We have only Martins to blame for the casting but seriously - NYCB has NUMEROUS ballerinas who regularly grace the stage in NY as the Sugar Plum Fairy and deliver luminous performances on a regular basis. Kowroski, Mearns and Peck are my favorites but Somogyi and Ringer are also beautiful. Bouder and Reichlin have assumed the role more recently and IMO, are not in the same league but still give lovely performances that are much more expressive & nuanced than Fairchild's. Too bad the world couldn't have seen one of them.

Bart - regarding the tempo - I've always felt that Otranto went for pretty moderate tempos compared to other NYCB conductors. They have always favored brisk tempos, especially their principal conductors, Karoui and Andrea Quinn before him.

The slowing down of tempi s one of my biggest disappointments of today's ballet. I saw a second run of Balanchine's Nutcracker tonight and there's definitely a difference between today's production and the recording with Kirstler regarding pace. I wish that instead of the obsession with placement and port de bras today's ballerinas, conductors and stagers would emphasize more in attack and brio, something you see way more in old videos. To do so with some pieces like some PDD's can-can sounding codas is a no-no, but to do it with, let's say, the Waltz of the Flowers is definitely a crime. Please, don't give us perfection-(there's no such thing)...-bring back fast, energetic ballet...!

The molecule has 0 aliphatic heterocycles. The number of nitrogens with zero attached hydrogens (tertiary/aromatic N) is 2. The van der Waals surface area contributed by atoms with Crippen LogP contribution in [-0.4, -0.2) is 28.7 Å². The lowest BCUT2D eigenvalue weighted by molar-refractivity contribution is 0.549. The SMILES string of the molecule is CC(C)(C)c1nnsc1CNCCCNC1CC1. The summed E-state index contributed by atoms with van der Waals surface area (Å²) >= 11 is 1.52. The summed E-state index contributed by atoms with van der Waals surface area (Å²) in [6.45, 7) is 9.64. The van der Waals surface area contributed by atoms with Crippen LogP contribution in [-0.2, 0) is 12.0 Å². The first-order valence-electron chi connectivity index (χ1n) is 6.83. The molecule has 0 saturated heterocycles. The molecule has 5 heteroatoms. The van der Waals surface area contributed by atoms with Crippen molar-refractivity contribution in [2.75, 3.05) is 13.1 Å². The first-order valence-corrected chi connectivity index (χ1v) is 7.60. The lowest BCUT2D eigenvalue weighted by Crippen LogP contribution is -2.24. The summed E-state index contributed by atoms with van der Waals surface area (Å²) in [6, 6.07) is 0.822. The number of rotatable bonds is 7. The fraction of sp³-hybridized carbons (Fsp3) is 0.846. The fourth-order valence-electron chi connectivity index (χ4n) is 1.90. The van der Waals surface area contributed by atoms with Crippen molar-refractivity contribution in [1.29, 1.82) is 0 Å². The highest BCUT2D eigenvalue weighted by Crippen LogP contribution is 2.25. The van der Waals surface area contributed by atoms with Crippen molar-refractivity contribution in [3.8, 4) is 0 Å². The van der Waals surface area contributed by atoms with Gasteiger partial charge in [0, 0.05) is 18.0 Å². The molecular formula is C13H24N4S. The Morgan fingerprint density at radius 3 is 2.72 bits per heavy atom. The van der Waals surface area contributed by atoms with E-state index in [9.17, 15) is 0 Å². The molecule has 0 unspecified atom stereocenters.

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Please, don't give us perfection-(there's no such thing)...-bring back fast, energetic ballet...!

Reading this, I'm reminded yet again of a Balanchine quote I can't place right now; although I imagine he might have been talking to Martins, that's probably just me: "Never mind perfect. Perfect is boring."

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"Perfect is boring."
Does that reverse also apply? I mean, is IMperfect somehow more interesting. For me, this is a false antithesis. What's boring is calling attention to one's pursuit of perfection, usually by exaggerating something at the expense of something else.
Never mind perfect.

I think that Balanchine was saying that "perfect" was actually a non-issue. He wanted his dancers to look SPONTANEOUS, as though creating the steps on the spot. He also wanted them to look MUSICAL. Speed and attack were frequently an important part of this. But not when these qualities violated the intentions of the composer and/or choreographer.

A long, complex work like The Nutcracker demands an fluid and flexible approach to tempo.

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I think that Balanchine was saying that "perfect" was actually a non-issue. He wanted his dancers to look SPONTANEOUS, as though creating the steps on the spot. He also wanted them to look MUSICAL. Speed and attack were frequently an important part of this. But not when these qualities violated the intentions of the composer and/or choreographer.

Yes, and as part of this, as we know, he wanted them not to play it safe. Which is why Martins' playing it safe with a careful ballerina for the Sugar Plum Fairy is so antithetical to the spirit of Balanchine.